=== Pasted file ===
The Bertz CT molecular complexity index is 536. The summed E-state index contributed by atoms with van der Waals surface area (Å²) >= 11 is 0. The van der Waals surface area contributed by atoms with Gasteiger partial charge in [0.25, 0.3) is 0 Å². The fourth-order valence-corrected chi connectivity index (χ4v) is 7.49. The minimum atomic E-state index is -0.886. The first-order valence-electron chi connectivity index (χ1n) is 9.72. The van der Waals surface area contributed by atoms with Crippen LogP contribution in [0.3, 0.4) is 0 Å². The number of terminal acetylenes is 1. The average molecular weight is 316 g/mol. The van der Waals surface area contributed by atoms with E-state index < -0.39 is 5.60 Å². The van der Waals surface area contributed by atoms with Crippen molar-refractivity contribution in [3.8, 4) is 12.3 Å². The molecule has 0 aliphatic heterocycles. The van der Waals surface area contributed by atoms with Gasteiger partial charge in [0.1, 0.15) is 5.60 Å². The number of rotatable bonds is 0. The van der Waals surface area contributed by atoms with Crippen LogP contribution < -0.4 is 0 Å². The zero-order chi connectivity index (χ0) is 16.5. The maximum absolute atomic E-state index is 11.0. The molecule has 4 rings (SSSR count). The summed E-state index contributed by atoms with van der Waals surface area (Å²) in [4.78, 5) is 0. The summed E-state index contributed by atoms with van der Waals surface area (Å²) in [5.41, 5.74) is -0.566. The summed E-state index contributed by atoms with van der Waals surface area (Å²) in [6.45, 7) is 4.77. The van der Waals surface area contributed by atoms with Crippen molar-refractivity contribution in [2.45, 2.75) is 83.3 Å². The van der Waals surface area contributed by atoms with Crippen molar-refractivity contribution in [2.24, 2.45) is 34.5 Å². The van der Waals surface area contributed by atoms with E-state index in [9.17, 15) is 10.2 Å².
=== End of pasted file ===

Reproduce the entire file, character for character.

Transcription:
The Bertz CT molecular complexity index is 536. The summed E-state index contributed by atoms with van der Waals surface area (Å²) >= 11 is 0. The van der Waals surface area contributed by atoms with Gasteiger partial charge in [0.25, 0.3) is 0 Å². The fourth-order valence-corrected chi connectivity index (χ4v) is 7.49. The minimum atomic E-state index is -0.886. The first-order valence-electron chi connectivity index (χ1n) is 9.72. The van der Waals surface area contributed by atoms with Crippen LogP contribution in [0.3, 0.4) is 0 Å². The number of terminal acetylenes is 1. The average molecular weight is 316 g/mol. The van der Waals surface area contributed by atoms with E-state index < -0.39 is 5.60 Å². The van der Waals surface area contributed by atoms with Crippen molar-refractivity contribution in [3.8, 4) is 12.3 Å². The molecule has 0 aliphatic heterocycles. The van der Waals surface area contributed by atoms with Gasteiger partial charge in [0.1, 0.15) is 5.60 Å². The number of rotatable bonds is 0. The van der Waals surface area contributed by atoms with Crippen LogP contribution < -0.4 is 0 Å². The zero-order chi connectivity index (χ0) is 16.5. The maximum absolute atomic E-state index is 11.0. The molecule has 4 rings (SSSR count). The summed E-state index contributed by atoms with van der Waals surface area (Å²) in [4.78, 5) is 0. The summed E-state index contributed by atoms with van der Waals surface area (Å²) in [5.41, 5.74) is -0.566. The summed E-state index contributed by atoms with van der Waals surface area (Å²) in [6.45, 7) is 4.77. The van der Waals surface area contributed by atoms with Crippen molar-refractivity contribution in [2.45, 2.75) is 83.3 Å². The van der Waals surface area contributed by atoms with Crippen molar-refractivity contribution in [2.24, 2.45) is 34.5 Å². The van der Waals surface area contributed by atoms with E-state index in [9.17, 15) is 10.2 Å².